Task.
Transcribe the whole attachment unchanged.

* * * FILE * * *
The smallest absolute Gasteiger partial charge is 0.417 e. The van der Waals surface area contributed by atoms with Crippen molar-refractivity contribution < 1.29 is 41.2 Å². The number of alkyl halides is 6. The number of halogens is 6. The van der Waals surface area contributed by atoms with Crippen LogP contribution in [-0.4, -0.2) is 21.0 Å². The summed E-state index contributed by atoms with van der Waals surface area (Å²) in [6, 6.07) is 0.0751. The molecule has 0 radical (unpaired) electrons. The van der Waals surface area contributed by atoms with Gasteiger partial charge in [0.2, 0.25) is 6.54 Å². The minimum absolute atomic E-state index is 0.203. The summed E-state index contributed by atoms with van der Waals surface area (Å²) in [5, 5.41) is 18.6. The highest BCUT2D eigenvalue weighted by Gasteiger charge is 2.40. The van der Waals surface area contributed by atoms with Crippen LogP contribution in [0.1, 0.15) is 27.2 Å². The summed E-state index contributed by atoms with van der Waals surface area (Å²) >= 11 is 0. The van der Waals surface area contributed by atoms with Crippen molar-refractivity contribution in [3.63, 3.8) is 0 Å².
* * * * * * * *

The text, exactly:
The smallest absolute Gasteiger partial charge is 0.417 e. The van der Waals surface area contributed by atoms with Crippen molar-refractivity contribution < 1.29 is 41.2 Å². The number of alkyl halides is 6. The number of halogens is 6. The van der Waals surface area contributed by atoms with Crippen LogP contribution in [-0.4, -0.2) is 21.0 Å². The summed E-state index contributed by atoms with van der Waals surface area (Å²) in [6, 6.07) is 0.0751. The molecule has 0 radical (unpaired) electrons. The van der Waals surface area contributed by atoms with Gasteiger partial charge in [0.2, 0.25) is 6.54 Å². The minimum absolute atomic E-state index is 0.203. The summed E-state index contributed by atoms with van der Waals surface area (Å²) in [5, 5.41) is 18.6. The highest BCUT2D eigenvalue weighted by Gasteiger charge is 2.40. The van der Waals surface area contributed by atoms with Crippen LogP contribution in [0.1, 0.15) is 27.2 Å². The summed E-state index contributed by atoms with van der Waals surface area (Å²) >= 11 is 0. The van der Waals surface area contributed by atoms with Crippen molar-refractivity contribution in [3.63, 3.8) is 0 Å².